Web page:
As of this year, as well as being Women’s History Month, March also marks Women’s Print Herstory Month – an opportunity to champion women working in print as well as women and girls considering or starting out in a career in the industry.

Cooked up by Print Media Centr and Girls Who Print, the initiative provides an opportunity to share stories to ensure women’s voices in the industry are heard and allow all of us to learn from and support each other.

Each year, Girls Who Print presents a Women in Leadership panel in The Printerverse, where women in the industry talk openly about their experiences in print specifically and more generally as working women.

I’ve handpicked a nugget of wisdom from each woman on the 7th annual Girls Who Print Women in Leadership Panel, along with why it resonated with me.

Vanecia Carr, Director of Customer & Brand Marketing, Domtar Paper – Sometimes you have to ask for forgiveness not permission.

Vanecia explains how if she had waited for permission to take initiative and start social media accounts or a blog or launch a magazine, those innovative steps would never have been taken. This is something that might sound familiar to anyone in a traditional organisation with a resistance to change, but it’s something that I think might be particularly recognisable to women. We can worry about not being taken seriously, especially in a company with male-dominated top-level management. Sometimes we need to know the worth of our ideas and have the confidence to demonstrate their value.

Jules Van Sant, Partner, Bubble & HatchI learned to not shut up.

Speaking up for ourselves is so important, and it comes back to the confidence issue. An internal report carried out by HP found that men apply for roles where they only meet 60 percent of the qualifications, whereas women tend to not apply unless they meet 100 percent of the qualifications for a position. Why is that? Women are sitting down and shutting up and possibly missing out on opportunities, when we should be standing up and speaking up and having confidence in our ability.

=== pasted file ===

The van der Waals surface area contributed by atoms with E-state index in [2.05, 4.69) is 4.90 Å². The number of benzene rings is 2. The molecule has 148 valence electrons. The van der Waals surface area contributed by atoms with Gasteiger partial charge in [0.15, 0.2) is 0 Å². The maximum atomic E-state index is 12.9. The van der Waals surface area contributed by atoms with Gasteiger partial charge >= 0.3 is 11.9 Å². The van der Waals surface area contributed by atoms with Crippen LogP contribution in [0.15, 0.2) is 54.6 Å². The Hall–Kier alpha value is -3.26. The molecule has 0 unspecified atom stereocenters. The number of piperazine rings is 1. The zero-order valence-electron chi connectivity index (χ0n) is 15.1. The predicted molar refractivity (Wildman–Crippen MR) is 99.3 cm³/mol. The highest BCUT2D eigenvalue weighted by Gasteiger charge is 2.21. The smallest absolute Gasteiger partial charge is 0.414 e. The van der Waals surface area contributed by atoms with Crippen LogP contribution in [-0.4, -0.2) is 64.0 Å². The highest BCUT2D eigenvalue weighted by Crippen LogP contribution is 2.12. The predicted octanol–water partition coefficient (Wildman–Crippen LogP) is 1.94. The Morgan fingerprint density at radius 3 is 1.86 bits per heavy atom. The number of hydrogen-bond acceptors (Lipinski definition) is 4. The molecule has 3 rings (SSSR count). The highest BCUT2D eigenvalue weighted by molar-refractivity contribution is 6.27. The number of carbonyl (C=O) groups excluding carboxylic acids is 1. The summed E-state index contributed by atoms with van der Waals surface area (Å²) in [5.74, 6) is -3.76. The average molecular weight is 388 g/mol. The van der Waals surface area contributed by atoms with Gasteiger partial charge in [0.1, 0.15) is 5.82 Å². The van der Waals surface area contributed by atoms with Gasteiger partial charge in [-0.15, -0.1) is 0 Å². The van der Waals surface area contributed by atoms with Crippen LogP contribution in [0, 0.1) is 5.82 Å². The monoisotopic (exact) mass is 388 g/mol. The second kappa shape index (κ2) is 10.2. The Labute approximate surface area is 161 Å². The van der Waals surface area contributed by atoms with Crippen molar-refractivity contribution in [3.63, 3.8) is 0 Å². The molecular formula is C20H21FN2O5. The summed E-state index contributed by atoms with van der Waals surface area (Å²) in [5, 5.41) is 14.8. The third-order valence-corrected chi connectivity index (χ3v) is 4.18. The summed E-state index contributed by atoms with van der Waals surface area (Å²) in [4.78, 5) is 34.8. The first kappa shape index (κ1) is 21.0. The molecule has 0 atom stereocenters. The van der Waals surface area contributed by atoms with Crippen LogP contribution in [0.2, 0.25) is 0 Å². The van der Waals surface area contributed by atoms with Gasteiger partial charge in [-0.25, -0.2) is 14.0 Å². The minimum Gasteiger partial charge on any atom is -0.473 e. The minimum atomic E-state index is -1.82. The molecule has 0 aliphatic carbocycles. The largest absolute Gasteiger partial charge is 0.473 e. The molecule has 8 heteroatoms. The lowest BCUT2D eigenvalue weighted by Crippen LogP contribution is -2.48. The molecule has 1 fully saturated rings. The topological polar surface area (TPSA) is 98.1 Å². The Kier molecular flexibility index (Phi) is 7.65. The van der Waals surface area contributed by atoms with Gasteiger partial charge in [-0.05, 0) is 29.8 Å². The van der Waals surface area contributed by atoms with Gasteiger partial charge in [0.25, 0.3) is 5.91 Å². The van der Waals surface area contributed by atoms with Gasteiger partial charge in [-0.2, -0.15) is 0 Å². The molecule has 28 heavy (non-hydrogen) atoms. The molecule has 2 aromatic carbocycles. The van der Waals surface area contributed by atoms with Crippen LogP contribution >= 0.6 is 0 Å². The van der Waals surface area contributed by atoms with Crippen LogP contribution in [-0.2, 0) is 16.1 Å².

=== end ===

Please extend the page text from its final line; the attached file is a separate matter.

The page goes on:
Pat McGrew, Senior Director, Production Software and Services, Keypoint IntelligenceStand your ground.

It was refreshing to hear that Pat never felt like she couldn’t do or be anything she wanted; a successful career trajectory shouldn’t be thrown off course by our own insecurities and doubts over our abilities. ‘Stand your ground’ is a really simple but effective piece of advice for women, encouraging us to stick to our guns and have faith in ourselves and our ideas, and of course, not to take any crap from anybody.

Erica Walker, Assistant Professor, Department of Graphic Communications, Clemson University
It’s not weak to be aware. Don’t think that you shouldn’t trust your instincts.

This struck me because it applies to the world of work – we should always trust our instincts and it circles back to the recurring theme of having confidence and courage in our convictions – but for women it’s a daily reality in all aspects of our lives, such as making sure we don’t walk home alone at night. It’s the reality of the world we live in; we can take steps to change it while understanding that things aren’t always fair in love, war, work or anywhere else. Sometimes we need to be extra careful. Sometimes we need to work extra hard. Sometimes we need to shout extra loud to be heard. But if you have a gut feeling, good or bad, don’t ignore it.